Advances in Nourishable Places at the TBEC in Baltimore

view of the Val d'Orcia through open casement window of inn in Pienza, Italy

   Creating place that are Nourishable is essential to creating places that are sustainable. When people first heard this idea in the early days of the Original Green, many thought it sounded completely crazy. “I can eat whatever I want wherever I want,” was a common reply.

   It was once completely obvious that “if you can’t eat there, you can’t live there.” But for several decades, the industrial food chain relegated the idea of eating locally to the quaint (some said lunatic) fringes of modern life, especially after World War II. But thanks to the relentless efforts of pioneers like J.I. and Robert Rodale, Alice Waters, John Jeavons, and others, a tiny but growing percentage of US citizens began taking back their food-making from the industrial food chain. More recently, other notables such as Michael Pollan and Michael Ableman have taken up the cause, as have organizations like Local Harvest and Slow Food, an international organization with chapters in nearly two dozen countries and “convivia” in hundreds of cities.

   All of these people and organizations advocate for local food for a number of benefits, including better nourishment and tastier food. And they are exactly right. But the idea that the ability to look out onto the fields and onto the waters from which much of your food comes is actually an integral part of sustainability hasn’t had so much airtime until recently. 

   Now, however, that idea is gathering steam. A number of issues are in play. For example, the weakening of the British Pound was the culprit in the spring 2009 spike in food costs. Why? Because so much British food needs a passport to arrive at the dinner table, and is therefore susceptible to currency strength. Food security becomes more questionable the further the food must travel, and the more it must be processed.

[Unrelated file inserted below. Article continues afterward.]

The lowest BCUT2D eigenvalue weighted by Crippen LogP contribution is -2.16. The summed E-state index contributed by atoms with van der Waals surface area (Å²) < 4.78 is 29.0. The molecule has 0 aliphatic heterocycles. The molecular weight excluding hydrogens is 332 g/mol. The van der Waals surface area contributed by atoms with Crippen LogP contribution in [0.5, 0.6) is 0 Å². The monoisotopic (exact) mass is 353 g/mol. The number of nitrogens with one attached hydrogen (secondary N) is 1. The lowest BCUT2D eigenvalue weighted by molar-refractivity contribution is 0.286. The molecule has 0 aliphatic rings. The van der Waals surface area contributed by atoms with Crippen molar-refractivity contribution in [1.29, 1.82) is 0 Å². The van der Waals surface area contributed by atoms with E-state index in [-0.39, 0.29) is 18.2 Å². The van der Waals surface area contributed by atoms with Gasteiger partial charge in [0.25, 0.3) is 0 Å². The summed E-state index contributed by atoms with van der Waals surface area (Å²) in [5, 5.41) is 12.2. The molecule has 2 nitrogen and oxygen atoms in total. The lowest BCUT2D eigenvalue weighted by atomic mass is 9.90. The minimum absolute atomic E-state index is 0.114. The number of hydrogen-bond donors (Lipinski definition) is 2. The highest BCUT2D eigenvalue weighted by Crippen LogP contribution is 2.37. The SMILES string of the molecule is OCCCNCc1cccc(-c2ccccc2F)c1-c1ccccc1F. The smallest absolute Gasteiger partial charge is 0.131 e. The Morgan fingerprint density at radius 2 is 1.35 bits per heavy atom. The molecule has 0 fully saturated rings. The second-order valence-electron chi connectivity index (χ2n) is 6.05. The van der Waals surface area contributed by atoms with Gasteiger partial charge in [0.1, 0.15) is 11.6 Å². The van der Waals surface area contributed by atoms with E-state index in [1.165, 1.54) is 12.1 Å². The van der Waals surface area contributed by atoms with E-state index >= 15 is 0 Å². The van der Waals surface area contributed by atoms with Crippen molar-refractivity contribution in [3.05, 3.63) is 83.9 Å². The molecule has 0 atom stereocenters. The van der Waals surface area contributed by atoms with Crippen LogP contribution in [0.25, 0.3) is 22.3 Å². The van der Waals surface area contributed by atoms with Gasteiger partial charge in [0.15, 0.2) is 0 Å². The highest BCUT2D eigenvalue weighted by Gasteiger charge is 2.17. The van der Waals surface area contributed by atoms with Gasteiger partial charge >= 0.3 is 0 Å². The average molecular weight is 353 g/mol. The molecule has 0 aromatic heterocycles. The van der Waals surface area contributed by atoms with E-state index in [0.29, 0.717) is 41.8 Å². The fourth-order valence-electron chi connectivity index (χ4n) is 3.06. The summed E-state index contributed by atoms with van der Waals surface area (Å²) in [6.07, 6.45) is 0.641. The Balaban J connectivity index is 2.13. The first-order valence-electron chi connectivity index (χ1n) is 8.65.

Jim Kunstler spends a significant amount of energy raising the agricultural alarm. Andrés Duany has made Agricultural Urbanism a major initiative at DPZ (and one that I’m delighted to be helping with,) and the idea is gaining steam within the broader New Urbanism movement... which brings us to the reason for this post: I’ll be speaking Friday morning at the Traditional Building Exhibition & Conference in Baltimore, which runs from October 21-24.

   My session, which borrows DPZ’s Agricultural Urbanism title, will deal with all the ways that we can make places nourishable, with Good-Neighbor Agriculture that can snug right up to the edges of a neighborhood, and also what some of the current limitations are. I’ll be drawing on the current work of a number of people; much of this may be things you haven’t heard of before. Like “melon cradles,” for example... unless you’re a regular blog reader here, that’s probably an unfamiliar term. They’re part of the Green Walls of SmartDwelling I. The New Urban Guild’s Project:SmartDwelling integrates agriculture throughout architecture in a way that hopes to be beautiful, not merely productive. This session will take you through these methods in detail. And, with the speed at which these ideas are developing, it will likely include ideas that develop in the weeks between now and the session. Come to Baltimore and help us advance Nourishable Places!

~ Steve Mouzon

Legacy Comments:

Tuesday, October 6, 2009 - 11:13 PM

Kelly Athena

Where is this gorgeous location seen through the window?

Thanks for your thoughtful, sustainable wisdom.

Wednesday, October 7, 2009 - 04:28 PM

Steve Mouzon

Thanks so much, Kelly! This was the view out our hotel window in Pienza a few years ago, in the Val d'Orcia in Tuscany. The classic Tuscan landscape.


© Stephen A. Mouzon 2020